• We have separated our database servers from the rest of the web farm , so that only web servers can communicate to a database. We are working on securing Mongo db to enterprise standards.

  • Network based intrusion detection is used along with Host Based intrusion detection. We are also encrypting data on AWS.

  • Our front end is going to be secured using Oauth solution from We will use a client / server architecture to serve auth tokens via encrypted auth tickets that can be retained and used in the system. The solution requires setup of server and clients. Once setup client application can request authentication using API forms.

  • We are also using SSL certificates to encrypt communication to the end user and between the nodes.

  • We plan to do penetration against our systems in the near future to determine bottlenecks and weak points in our systems.


This is great! I really appreciate how thorough you are explaining the rationale for each decision, and even touching on future decisions to be made. As someone who is interested in contributing to the project, it is encouraging to see such public-facing dialogue/documentation, even if I don’t understand some of it :wink:


Hi @edefikh these posts are extremely helpful! A very thoughtful documentation of your lines of thinking & process.

I’m curious to hear more about where that compose.yml file stands — the one committed here doesn’t seem to be fully operational yet (though extremely promising and exciting to see things spin up quickly on my Mac!).

  • It seems like the plan is also for this docker-compose file to manage the creation of a demo mongo database as well? If so, is this something where it’d be helpful for me (or someone else from the community) to pitch in somehow?
  • The Docker for setup for Cay is also somewhat unique, since unlike the other applications (where docker links will suffice to open up ports/connections between conntainers) Cay connects to the other services from the browser, meaning the hostnames/IP’s its configuration requires can’t be private Docker IP’s. I took a stab at parametrizing the Cay Dockerfile here so that it’s possible to generate that config.json from environment variables, but this doesn’t quite solve the issue of “How the docker-compose file is aware of the host machine”… curious to hear your thoughts on this!

Additionally, I’m curious how one might go about deploying these applications (as Docker images or otherwise) without ECS — though I’m definitely a fan, I can see that for an organization just getting started, it might be handy to have a path for folks who either use another container deployment solution (Kubernetes) or whose scale (“just experimenting!”) might merit something less fully-fledged.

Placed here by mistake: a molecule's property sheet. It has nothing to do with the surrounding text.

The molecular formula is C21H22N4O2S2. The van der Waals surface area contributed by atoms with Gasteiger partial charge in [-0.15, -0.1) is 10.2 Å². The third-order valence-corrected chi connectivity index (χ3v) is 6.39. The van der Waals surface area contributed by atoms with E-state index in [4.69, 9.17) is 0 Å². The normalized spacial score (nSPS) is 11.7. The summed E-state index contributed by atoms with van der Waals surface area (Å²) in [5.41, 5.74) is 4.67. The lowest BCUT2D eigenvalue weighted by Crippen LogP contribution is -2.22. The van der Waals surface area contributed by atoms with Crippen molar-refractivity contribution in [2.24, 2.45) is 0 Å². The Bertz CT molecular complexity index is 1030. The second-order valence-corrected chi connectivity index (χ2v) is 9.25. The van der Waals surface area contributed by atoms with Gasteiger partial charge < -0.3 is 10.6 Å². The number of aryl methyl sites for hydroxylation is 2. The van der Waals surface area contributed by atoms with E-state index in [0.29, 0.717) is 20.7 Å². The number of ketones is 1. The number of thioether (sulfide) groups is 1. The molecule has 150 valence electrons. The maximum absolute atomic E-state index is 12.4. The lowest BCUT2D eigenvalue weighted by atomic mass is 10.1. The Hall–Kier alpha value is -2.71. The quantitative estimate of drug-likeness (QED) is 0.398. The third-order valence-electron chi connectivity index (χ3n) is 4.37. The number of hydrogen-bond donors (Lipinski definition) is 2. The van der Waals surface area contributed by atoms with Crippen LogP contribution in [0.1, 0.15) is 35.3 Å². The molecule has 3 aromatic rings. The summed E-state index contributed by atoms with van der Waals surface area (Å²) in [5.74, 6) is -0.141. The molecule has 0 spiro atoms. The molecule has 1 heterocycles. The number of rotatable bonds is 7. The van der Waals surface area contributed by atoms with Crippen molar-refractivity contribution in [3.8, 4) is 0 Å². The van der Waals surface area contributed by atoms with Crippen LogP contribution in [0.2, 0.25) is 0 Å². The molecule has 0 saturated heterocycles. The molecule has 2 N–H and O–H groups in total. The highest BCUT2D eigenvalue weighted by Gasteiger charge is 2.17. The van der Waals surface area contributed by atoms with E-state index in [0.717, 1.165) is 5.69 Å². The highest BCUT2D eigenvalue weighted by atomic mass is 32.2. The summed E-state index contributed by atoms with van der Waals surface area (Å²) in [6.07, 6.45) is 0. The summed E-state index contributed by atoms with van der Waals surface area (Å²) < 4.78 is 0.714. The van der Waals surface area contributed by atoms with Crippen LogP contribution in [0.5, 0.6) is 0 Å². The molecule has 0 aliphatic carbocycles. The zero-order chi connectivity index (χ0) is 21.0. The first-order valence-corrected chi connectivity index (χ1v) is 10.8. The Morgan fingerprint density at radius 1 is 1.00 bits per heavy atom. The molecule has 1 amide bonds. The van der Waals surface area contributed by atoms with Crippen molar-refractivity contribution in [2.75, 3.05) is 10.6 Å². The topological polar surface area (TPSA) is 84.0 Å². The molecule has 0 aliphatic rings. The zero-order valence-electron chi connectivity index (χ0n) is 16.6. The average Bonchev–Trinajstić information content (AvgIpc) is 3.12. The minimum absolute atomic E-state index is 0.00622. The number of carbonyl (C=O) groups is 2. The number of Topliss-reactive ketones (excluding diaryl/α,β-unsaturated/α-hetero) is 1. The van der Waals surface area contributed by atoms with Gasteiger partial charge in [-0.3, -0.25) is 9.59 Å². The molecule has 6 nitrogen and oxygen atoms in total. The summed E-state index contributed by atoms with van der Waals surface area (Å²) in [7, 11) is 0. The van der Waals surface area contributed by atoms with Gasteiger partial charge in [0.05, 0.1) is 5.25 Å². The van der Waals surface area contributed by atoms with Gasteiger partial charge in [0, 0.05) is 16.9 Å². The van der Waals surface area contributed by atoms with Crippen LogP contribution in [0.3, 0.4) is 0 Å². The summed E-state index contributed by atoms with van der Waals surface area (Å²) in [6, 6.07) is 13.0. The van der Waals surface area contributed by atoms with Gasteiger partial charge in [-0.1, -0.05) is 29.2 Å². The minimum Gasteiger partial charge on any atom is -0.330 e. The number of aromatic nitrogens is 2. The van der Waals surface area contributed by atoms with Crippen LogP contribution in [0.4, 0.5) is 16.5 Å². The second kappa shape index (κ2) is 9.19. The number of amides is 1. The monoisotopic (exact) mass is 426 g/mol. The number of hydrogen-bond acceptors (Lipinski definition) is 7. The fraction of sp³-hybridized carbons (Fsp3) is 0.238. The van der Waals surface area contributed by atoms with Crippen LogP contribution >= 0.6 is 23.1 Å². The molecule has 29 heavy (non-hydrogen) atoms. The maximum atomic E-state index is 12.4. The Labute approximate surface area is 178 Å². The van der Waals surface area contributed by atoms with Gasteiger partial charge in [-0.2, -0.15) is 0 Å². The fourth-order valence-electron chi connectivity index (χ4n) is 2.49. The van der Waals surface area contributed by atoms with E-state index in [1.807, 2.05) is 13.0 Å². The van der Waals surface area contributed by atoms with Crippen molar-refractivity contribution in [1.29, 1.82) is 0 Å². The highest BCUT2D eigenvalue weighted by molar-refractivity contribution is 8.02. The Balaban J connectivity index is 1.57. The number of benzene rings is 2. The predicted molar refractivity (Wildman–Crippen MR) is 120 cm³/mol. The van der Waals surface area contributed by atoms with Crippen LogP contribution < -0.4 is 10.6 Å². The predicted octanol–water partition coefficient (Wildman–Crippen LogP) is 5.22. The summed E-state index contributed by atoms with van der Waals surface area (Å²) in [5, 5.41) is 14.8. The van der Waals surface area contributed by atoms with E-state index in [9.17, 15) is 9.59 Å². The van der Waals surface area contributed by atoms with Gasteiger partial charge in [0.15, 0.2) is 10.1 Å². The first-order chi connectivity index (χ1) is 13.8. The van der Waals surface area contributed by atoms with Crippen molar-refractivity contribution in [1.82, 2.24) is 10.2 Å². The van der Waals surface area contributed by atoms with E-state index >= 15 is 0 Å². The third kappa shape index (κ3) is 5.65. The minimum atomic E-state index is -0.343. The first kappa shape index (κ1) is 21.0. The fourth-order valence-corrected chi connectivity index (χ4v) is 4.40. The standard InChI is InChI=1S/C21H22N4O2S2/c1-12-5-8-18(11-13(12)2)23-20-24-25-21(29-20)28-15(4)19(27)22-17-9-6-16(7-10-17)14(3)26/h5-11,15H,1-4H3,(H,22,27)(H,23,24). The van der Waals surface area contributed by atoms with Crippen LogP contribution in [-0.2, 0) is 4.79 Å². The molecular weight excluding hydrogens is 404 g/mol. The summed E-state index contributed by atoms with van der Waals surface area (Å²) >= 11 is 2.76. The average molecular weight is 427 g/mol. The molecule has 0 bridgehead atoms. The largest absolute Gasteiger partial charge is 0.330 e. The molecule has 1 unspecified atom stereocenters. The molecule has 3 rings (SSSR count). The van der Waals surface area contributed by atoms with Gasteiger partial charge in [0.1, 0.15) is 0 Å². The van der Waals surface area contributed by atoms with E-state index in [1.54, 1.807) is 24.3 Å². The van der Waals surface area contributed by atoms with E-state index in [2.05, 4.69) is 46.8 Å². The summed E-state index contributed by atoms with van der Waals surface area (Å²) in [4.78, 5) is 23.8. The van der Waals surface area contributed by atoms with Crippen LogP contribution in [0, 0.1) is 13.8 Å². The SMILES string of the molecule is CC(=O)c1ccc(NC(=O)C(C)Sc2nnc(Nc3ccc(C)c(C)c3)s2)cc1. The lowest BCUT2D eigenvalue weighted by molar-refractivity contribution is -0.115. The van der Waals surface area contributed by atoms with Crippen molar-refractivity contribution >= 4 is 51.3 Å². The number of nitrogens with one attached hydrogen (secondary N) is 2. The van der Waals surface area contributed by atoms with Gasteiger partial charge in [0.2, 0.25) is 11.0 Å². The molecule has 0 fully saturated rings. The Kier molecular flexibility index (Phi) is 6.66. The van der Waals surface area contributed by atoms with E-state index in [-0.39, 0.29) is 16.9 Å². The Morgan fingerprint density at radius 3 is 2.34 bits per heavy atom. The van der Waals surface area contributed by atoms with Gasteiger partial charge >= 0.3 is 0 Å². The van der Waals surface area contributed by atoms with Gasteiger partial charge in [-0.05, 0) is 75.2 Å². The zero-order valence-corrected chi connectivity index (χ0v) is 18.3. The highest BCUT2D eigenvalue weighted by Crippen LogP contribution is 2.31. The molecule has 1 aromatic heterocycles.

I am making progress on updating docker-compose.yml file as described here. In this file I attempted to set some of the variables like URLS for Xenia and Pillar. as well as creating of config.json file for Cay application. This is version 2.0 , I welcome your comments and suggestions.

  • I am working on a docker-compose.yml file that will be deploying complete demo setup of all apps including mongo db and sample data set using Docker files. For mongo I plan to use a reputable Docker Hub image and do a mongo restore of our sample data.

  • We welcome deployment of our apps as Docker images or as artifacts using a deployment system. You can deploy each app using docker Hub or build it yourself using Dockerfiles supplied in each of our public repos. You can run these docker containers on any of today’s popular services like Kubernetes and others.

  • One thing to keep in mind is the fact that our repos will be updated constantly, therefore you will need a way to keep your Docker containers up to date. We let you choose different options like Jenkins and Puppet client for example. I will make a detailed post soon about the setup we are using in our dev environment ( non ECS)


In this post I want to describe in more detail our Dev setup, which is running as folloows:

  • our Xenia app is currently built using Jenkins from source and then pushed out to Xenia stage server using Jenkins CI.

  • Pillar is deployed using Dockerfile , we have a Jenkins job that checks on Github for commits to master branch and calls on script on Pillar server to pull down newest Docker Hub Pillar image.

  • In order to make sure Pillar is using latest config files and verify that latest Docker Hub image is deployed on Pillar server we utilize the following Pupper recipe that runs every 30 min on our Pillar server. This way we can keep our dockerized image up to date running on any platform or server.

  • Cay is deployed using same format as Pillar, we also support same format for Xenia.


It has been a little while since I updated the devops blog, here are the latest highlights.